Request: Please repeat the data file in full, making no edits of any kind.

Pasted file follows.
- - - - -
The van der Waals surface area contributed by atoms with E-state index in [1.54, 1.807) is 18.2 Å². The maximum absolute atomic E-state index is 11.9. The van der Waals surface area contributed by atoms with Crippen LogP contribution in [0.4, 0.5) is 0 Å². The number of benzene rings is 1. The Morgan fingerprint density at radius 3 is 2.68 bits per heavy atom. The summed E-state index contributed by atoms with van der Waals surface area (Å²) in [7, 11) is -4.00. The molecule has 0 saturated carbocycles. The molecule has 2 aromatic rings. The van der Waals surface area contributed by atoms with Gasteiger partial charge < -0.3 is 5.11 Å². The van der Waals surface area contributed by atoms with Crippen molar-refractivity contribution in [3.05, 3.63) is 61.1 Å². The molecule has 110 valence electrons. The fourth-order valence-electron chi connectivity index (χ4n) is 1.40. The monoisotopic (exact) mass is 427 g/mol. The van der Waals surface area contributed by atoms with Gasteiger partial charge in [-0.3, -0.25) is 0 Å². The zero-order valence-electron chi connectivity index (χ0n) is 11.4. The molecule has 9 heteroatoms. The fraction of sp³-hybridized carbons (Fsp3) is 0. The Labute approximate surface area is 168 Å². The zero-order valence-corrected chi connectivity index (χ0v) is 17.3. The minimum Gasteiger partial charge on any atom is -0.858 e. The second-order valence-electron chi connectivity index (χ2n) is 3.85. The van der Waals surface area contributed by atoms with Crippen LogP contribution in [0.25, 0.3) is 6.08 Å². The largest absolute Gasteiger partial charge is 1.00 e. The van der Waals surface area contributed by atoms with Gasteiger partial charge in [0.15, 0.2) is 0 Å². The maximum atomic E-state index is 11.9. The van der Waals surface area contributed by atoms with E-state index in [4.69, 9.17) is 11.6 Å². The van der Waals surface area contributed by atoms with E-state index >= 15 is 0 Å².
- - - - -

The van der Waals surface area contributed by atoms with E-state index in [1.54, 1.807) is 18.2 Å². The maximum absolute atomic E-state index is 11.9. The van der Waals surface area contributed by atoms with Crippen LogP contribution in [0.4, 0.5) is 0 Å². The number of benzene rings is 1. The Morgan fingerprint density at radius 3 is 2.68 bits per heavy atom. The summed E-state index contributed by atoms with van der Waals surface area (Å²) in [7, 11) is -4.00. The molecule has 0 saturated carbocycles. The molecule has 2 aromatic rings. The van der Waals surface area contributed by atoms with Gasteiger partial charge < -0.3 is 5.11 Å². The van der Waals surface area contributed by atoms with Crippen molar-refractivity contribution in [3.05, 3.63) is 61.1 Å². The molecule has 110 valence electrons. The fourth-order valence-electron chi connectivity index (χ4n) is 1.40. The monoisotopic (exact) mass is 427 g/mol. The van der Waals surface area contributed by atoms with Gasteiger partial charge in [-0.3, -0.25) is 0 Å². The zero-order valence-electron chi connectivity index (χ0n) is 11.4. The molecule has 9 heteroatoms. The fraction of sp³-hybridized carbons (Fsp3) is 0. The Labute approximate surface area is 168 Å². The zero-order valence-corrected chi connectivity index (χ0v) is 17.3. The minimum Gasteiger partial charge on any atom is -0.858 e. The second-order valence-electron chi connectivity index (χ2n) is 3.85. The van der Waals surface area contributed by atoms with Crippen LogP contribution in [0.25, 0.3) is 6.08 Å². The largest absolute Gasteiger partial charge is 1.00 e. The van der Waals surface area contributed by atoms with Gasteiger partial charge in [0.15, 0.2) is 0 Å². The maximum atomic E-state index is 11.9. The van der Waals surface area contributed by atoms with E-state index in [4.69, 9.17) is 11.6 Å². The van der Waals surface area contributed by atoms with E-state index >= 15 is 0 Å².